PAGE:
JUNE 1864 SOLDIER LETTER—PRIVATE ADAM KREPS, CO. A, 67TH US COLORED TROOPS, TO HIS FATHER

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Item Code: 945-427

Dated “Morganzia La June 25th 1864. Addressed to father, J.F. Kreps. 2 pp. in ink on unlined paper, 7.75 x 9.75.” Exhibits fold-marks and soiling along rear page fold-lines & slight smudging. Else VG. In protective sleeve.

Note: Adam Kreps served in three regiments, first mustering as a private into Co. “F”, 15th PA Cavalry, 8/22/1862, then transferring with Lieutenant’s commission into Co. “A”, 67th Regt. U.S.C.T., 2/24/1864, then transferring again into Co. “E”, 92nd Regt. U.S.C.T., mustering out of service, 12/31/, 1865 He served exclusively in the western theater and with the U.S.C.T. regiments mostly in Louisiana. His correspondence consists of letter to family, primarily to his father.

In this letter Adam Kreps describes a “Grand Review” by General Canby and the position of his regiment…”about a ¾ mile from the Mississippi and within two hundred yards of the rebel picket and if there should be an attack we would receive the first shock.” Far more interesting is Kreps’ lengthy and vehement defense of black troops opposing the sentiments of a letter he has received from someone at home. Excerpt as follows:

“I do not agree with the writer of the writer of the letter concerning negro troops…He says that the physical qualifications of the negro was no equal to the hardships of drill and fatigue. Now I defy that man or any others to bring me a white regiment in the U.S. service that ever had as hard work as has the negro troops at Port Hudson. No there is not double their number that has performed an equal amount of labor in the same time. Human endurance could not stand it. He also says they are not fit the service because many of them had the seed of sure an fatal disease in their systems. Why were men with such systems accepted. I know it is not allowed in regulations…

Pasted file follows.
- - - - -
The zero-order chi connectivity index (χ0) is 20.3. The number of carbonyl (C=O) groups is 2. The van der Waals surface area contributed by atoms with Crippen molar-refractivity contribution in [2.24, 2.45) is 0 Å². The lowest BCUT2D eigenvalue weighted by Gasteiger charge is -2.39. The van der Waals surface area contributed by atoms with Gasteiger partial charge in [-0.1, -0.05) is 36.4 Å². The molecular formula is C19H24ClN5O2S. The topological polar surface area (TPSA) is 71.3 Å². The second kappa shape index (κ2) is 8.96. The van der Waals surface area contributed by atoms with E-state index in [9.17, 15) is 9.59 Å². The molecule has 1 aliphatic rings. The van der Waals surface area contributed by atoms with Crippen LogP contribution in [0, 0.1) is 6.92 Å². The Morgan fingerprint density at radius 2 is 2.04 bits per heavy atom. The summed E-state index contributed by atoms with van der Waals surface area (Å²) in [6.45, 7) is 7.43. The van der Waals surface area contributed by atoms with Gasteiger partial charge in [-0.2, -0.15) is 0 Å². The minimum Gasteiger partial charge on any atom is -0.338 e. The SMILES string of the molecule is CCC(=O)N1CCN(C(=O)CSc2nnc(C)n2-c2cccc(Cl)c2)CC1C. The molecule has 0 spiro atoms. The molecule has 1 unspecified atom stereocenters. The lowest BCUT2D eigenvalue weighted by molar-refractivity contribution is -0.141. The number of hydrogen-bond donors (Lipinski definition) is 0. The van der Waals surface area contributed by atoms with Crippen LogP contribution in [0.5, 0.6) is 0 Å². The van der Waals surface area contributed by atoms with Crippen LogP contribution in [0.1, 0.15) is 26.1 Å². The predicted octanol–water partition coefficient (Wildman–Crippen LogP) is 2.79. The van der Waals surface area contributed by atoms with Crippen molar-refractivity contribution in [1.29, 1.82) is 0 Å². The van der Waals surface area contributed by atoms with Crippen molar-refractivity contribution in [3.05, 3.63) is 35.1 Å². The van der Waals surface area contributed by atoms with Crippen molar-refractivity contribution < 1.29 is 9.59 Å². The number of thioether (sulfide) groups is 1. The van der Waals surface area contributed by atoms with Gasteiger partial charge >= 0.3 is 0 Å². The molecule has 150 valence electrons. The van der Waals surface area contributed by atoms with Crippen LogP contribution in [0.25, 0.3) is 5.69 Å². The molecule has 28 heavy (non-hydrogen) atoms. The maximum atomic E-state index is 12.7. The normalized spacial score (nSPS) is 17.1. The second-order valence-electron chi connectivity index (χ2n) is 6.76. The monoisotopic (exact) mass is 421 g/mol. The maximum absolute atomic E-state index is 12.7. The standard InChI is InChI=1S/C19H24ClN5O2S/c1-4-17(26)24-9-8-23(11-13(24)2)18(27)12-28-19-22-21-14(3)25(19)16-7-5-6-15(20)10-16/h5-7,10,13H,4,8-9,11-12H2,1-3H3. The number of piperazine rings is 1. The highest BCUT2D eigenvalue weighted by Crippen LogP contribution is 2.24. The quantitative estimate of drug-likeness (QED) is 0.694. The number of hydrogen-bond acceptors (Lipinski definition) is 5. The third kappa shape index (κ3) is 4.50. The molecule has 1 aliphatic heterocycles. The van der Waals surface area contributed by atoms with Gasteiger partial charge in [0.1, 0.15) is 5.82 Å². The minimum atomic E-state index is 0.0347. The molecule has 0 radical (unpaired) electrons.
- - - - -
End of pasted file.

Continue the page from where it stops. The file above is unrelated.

Now is it right to judge the whole when the great mortality is caused by taking such men. I can prove that such has been the case in this regiment. There was over one hundred men mustered who had been condemned by the surgeon as unfit for military duty. Go through the companies and one will find that it is such men that have died. He says that it costs more to keep these men in good condition than white troops. (that is camp clothing and garrison equipage) I deny it, for these men have been kept at fatigue work almost constantly and everyone knows there is bound to be destruction than going on guard duty. I have got to the first negro regiment [the 67th] that has had an equal chance with white regiments and if they do not come up to the expectations of the authorities is their [the authorities] fault for I consider they [67th] have been shamefully treated.

They were promised equal pay with white regiments, and they get about half that amount at the present time. I think it was wrong to give such promises but since they have done it they are duty bound to give it to them. If they think they will worth as they are very easily discouraged.”

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Born in 1806 in Lebanon, PA, J.F. Kreps established himself in Greencastle as an enterprising farmer and businessman, moving to West Newton/ Rostraver Township. An ardent Union patriot, Kreps raised troops and money, and served as a civilian Pennsylvania regimental commissioner, spending two months in that capacity visiting PA regiments serving with Gen. Rosecrans’ army at Stones River, TN, in late spring/early summer 1863; also visiting PA Army of the Potomac units in 1864.

He also contributed five sons to the Union army—John, Francis, Adam, William and David Dempsey (with John, Francis and Adam serving as officers), in five different regiments, all of whom would survive, though son John would be severely wounded at Liberty Gap, TN, and son Frank, captured at Chickamauga, would spend 14 months in various Confederate prisons before making an heroic and hair-raising escape from Columbia, S.C., in 1864.

The bulk of the letters in this first family grouping (27 letters dating from August 7, 1861 to July 1864) are from J.F. Kreps to son Adam (15th PA Cavalry, 67th Regt. U.S.C.T., 92nd Regt. U.S.C.T. Also letters to son Frank (77th PA Infy) and son George, and six to wife Eliza, most of which were written during J.F. Kreps tour of General Rosecrans’ army. Subsequent groups contain letters home from sons Adam, William, John and David Dempsey. Taken as a whole, the Kreps letters present a valuable and fascinating picture of the coming and goings of an American family at war.   [JP]  [ph:L]

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